Biweekly, Wednesday 12-2, Week 2
Since WW I, civil society in the Middle East has been struggling to find prosperity, equity, and stability in a post-colonial world of nation-states that include Iraq, Iran, Syria, Lebanon, Jordan, Israel/Palestine, Saudi Arabia, the Gulf States, Yemen, Egypt, and Turkey. We will explore the powerful ethnic, religious, and cultural loyalties that have emerged over millennia, and that continue to influence socio-political activities across the region. Arab and Kurdish nationalism, Islamist movements, the role of women, Arab-Israeli tension, and the Arab Spring would be obvious topics. In addition, there will be related global issues, including shifting alliances, the right to self-determination, refugee settlement, oil, terrorism, and capitalist-socialist polarization.
Workshop participants are expected to make a 20-minute presentation on a topic chosen by them, in consultation with the facilitators.Find out more
Biweekly, Monday 12-2, Week 2
The twentieth century spawned many remarkable men and women, from all walks of life, who greatly influenced the world around them, for better or for worse. In this workshop we will examine their lives and legacies. There are outstanding examples to choose from in the fields of science and medicine; the arts and entertainment; business and finance; politics and law; and, increasingly, social consciousness. An initial list of possible candidates for discussion will be provided but participants are encouraged to suggest others. Everyone will be required to research and make a 20-minute presentation, illustrated if possible, to be followed by group discussion.Find out more
Biweekly, Wednesday 2-4, Week 1
Q. What do Chopin, Dvorak, Smetana, Sibelius and Verdi have in common?
A. They all wrote music motivated by melodies or rhythms associated with the people or history of specific countries. Music historians identify this practice, common between the 1800s and mid-1900s, as ‘musical nationalism’. Not all this music related to composers’ own backgrounds – often it was inspired by characteristics of other countries and peoples.
Discover the stories behind The Moldau, Finlandia, 1812 Overture, Scottish Fantasy, Capriccio Italien and other musically ‘nationalistic’ compositions in this workshop of stirring melodies.
Presenters will discuss the background, special ‘nationalistic’ characteristics, and significance of the piece of music they have selected, using CDs, videos or other sources to illustrate these traits.Find out more
Biweekly, Thursday 10-12, Week 1
Join the Readers for a lively, provocative, fun, thoughtful, and always timely discussion of items from The New Yorker magazine. At each meeting we discuss 3-4 articles, reviews, stories, poems, cartoons and covers – or anything else that may be found in the magazine. Readers choose the items to be discussed from previous issues (preferably the last 2 or 3), email the details (title, author, issue, page) of the items to the facilitator who relays them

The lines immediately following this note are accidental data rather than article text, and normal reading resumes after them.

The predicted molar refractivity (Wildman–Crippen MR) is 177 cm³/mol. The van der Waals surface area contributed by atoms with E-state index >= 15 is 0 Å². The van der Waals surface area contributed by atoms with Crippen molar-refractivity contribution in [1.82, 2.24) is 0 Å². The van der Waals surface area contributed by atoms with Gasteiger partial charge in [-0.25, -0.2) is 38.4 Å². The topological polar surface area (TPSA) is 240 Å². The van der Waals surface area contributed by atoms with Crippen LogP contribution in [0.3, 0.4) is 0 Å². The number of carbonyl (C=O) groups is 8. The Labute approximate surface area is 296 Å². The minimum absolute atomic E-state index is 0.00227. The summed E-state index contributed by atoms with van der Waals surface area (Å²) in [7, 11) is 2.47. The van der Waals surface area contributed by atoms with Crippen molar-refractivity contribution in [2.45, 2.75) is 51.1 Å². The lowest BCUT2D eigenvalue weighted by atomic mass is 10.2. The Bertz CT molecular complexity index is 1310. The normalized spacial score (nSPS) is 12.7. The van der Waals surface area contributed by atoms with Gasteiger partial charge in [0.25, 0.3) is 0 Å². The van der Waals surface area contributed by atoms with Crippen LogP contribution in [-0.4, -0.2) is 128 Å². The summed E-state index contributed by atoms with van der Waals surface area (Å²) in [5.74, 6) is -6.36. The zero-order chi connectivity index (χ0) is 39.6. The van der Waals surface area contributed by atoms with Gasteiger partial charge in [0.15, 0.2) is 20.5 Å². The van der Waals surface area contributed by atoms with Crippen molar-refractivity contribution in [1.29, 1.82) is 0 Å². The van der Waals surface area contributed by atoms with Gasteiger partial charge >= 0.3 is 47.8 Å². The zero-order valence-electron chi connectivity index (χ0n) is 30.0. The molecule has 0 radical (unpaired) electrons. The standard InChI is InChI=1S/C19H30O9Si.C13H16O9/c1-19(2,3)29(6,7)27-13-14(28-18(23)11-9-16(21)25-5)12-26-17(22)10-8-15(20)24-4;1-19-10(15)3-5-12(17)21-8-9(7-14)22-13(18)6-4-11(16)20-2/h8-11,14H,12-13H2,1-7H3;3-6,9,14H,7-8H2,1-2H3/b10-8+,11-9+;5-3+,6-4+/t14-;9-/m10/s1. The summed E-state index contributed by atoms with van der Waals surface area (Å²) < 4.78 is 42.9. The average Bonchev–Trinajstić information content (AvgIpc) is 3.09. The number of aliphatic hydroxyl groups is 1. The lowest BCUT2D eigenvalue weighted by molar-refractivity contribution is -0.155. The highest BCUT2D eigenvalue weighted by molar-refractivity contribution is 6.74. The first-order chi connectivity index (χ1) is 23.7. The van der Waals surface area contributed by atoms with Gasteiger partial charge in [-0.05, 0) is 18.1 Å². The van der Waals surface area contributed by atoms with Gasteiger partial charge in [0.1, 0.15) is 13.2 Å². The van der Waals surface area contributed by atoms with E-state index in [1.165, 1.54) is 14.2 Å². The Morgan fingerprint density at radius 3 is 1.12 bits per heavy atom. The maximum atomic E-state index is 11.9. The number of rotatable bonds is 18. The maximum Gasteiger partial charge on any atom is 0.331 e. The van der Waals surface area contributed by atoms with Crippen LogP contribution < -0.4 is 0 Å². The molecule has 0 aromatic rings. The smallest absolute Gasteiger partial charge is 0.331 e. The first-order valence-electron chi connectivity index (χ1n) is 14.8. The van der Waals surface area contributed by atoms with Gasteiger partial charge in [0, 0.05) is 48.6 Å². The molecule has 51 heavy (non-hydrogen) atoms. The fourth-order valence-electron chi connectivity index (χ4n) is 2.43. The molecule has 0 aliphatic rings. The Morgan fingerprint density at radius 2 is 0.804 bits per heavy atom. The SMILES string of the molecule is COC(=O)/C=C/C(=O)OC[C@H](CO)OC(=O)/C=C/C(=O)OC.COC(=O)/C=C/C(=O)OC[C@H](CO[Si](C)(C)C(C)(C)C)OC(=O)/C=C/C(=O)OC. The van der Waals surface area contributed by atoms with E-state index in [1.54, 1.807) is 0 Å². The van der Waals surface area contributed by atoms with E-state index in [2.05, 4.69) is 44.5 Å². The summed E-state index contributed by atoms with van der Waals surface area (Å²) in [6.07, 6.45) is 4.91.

to the rest of the class. All are encouraged to read the chosen articles so they can be prepared to discuss them in a thoughtful manner at the next meeting. The person who chose the article leads off the discussion with a five to six-minute presentation – explaining why the article was of interest and posing any questions that were brought to mind.
A very brief summary of the topic is permissible so long as plenty of time is left for discussion. Presenters should assume workshop participants have read the selected articles and there is no need to reiterate their content.
The New Yorker magazine is available by subscription (both print and online) and at newsstands.Find out more
Biweekly, Friday 10-12, Week 2 space available
This lively workshop examines non-fiction books written in the last few years which draw attention to issues we want to talk about. Some of the books likely to be read, presented and discussed are: Say Nothing: A True story of Murder and Memory in Northern Ireland by Patrick Radden Keefe; A Thousand Small Sanities: The Moral Adventure of Liberalism by Adam Gopnik; and Underland: A Deep Time Journey by Robert Macfarlane. In order to participate in the often-spirited discussion, everyone is expected to read the selected books and make one twenty-minute presentation structured to provoke discussion.Find out more